Tick Bites/Lyme Disease
I see a tick on my child's body, how do I remove it?
Use fine-tipped tweezers to grasp the tick as close to the skin's surface as possible.
Pull upward with steady, even pressure. Don't twist or jerk the tick; this can cause the mouth-parts to break off and remain in the skin. If this happens, remove the mouth-parts with tweezers. If you are unable to remove the mouthparts or head easily with clean tweezers, leave it alone and let the skin heal.
After removing the tick, thoroughly clean the bite area and your hands with rubbing alcohol or soap and water.
Never crush a tick with your fingers. Dispose of a live tick by putting it in alcohol, placing it in a sealed bag/container, wrapping it tightly in tape, or flushing it down the toilet.
Can my child get Lyme disease from this bite?
The tick must be attached and feeding for at least 48 hours in order to transmit Lyme disease. A small, non-engorged tick that is walking on the surface of the skin, or is easily removed is not capable of giving your child Lyme disease. Try to think about the last time your child was outside and may have possibly come into contact with a tick. It is important to remember that Lyme disease is much less likely because removal of the tick within two to three days of attachment usually prevents the transmission of Lyme disease. More commonly, Lyme disease is transmitted by the unrecognized tick that feeds to repletion (about four to five days) and then falls off without the person knowing that he or she has been bitten.
Should my child get antibiotics to prevent Lyme disease?
Usually, your child will NOT need antibiotics to prevent Lyme disease. Your provider may consider a single dose of antibiotics to prevent Lyme disease if he/she meets ALL of the following criteria:
Attached tick identified as a deer tick
Tick is estimated to have been attached for ≥36 hours
The antibiotic can be given within 72 hours of the tick bite
The child is older than 8 years of age and can take the antibiotic doxycycline
Even if your child meets all of the above criteria, he/she may still not need antibiotics. You and your child's provider may decide to simply observe the child for signs or symptoms of Lyme disease and treat with antibiotics only if these develop. If your child meets all of the above criteria and you would like to talk with your provider about a dose of antibiotics, please call our office during regular business hours at (715) 830-0732.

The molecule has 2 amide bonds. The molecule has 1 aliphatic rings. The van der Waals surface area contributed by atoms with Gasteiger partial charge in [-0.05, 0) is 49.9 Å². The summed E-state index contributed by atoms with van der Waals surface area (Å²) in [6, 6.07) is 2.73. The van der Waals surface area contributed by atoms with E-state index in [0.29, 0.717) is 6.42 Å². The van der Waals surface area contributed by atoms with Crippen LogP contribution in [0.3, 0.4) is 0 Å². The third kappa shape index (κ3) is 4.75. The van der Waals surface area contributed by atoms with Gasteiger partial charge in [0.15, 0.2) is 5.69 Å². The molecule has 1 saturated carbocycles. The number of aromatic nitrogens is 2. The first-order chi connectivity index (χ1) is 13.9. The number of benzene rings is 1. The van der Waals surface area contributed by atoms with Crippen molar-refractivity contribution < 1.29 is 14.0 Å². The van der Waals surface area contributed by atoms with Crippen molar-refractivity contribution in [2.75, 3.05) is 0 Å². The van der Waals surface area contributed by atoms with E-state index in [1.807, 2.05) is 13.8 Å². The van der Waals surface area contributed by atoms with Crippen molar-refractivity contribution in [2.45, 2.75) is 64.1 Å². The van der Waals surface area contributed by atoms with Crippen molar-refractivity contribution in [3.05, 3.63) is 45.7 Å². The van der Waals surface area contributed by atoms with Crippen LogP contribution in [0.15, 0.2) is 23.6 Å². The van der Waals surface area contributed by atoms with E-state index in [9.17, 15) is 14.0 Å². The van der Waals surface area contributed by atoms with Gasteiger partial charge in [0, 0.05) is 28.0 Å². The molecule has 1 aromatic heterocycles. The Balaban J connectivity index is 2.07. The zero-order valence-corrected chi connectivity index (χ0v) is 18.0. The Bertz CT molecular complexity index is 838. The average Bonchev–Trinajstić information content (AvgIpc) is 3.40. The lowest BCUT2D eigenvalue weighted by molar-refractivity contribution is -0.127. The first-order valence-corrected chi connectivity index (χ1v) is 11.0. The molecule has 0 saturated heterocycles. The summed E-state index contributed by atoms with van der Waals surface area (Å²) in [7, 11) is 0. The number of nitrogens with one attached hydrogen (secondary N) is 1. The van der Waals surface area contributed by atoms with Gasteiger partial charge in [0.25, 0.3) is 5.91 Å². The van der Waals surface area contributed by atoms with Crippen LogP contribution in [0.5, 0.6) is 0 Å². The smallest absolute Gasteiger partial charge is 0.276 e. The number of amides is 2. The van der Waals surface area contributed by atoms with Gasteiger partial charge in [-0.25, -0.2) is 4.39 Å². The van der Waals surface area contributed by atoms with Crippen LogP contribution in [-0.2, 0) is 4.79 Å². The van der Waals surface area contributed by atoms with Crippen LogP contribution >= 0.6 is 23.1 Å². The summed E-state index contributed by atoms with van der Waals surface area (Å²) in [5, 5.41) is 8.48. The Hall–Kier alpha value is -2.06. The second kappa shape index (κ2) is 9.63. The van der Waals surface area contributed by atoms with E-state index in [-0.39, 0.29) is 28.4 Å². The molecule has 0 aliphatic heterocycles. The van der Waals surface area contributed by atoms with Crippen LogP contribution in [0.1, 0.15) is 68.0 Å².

How do I know if the tick that I removed from my child is a deer tick?
Deer ticks are brown and approximately the size of a poppy seed or pencil point.
Dog ticks are brown with a white collar and about the size of a pencil eraser (larger than a deer tick).
Should my child be tested for Lyme disease right away?
There is no reason to test your child's blood for Lyme disease at the time of the tick bite because even people who become infected will not have a positive blood test until approximately two to six weeks after the bite.
What are the signs and symptoms of Lyme Disease?
Observe the site of the bite for a red rash that is expanding. It will develop into a spot that often looks like a "bullseye". If you see this rash on your child, please call our office during regular business hours at (715) 830-0732 to make an appointment for your child to be seen. You do not need to bring your child to urgent care unless he/she is significantly ill along with having the rash.
The rash is seen in early Lyme disease, later signs and symptoms include:
Drooping of one side of the face
Shortness of breath
I think my child has Lyme disease, do I need to go to urgent care or ER?
Unless your child is severely ill (ex; high fever, severe pain, dehydration, chest pain) you can wait to be seen in our office on the next business day.
The information provided on this site is intended for your general knowledge only and is not a substitute for professional medical advice or treatment for specific medical conditions. You should not use this information to diagnose or treat a health problem or disease without consulting with a qualified healthcare provider. Please consult your healthcare provider with any questions or concerns you may have regarding your condition.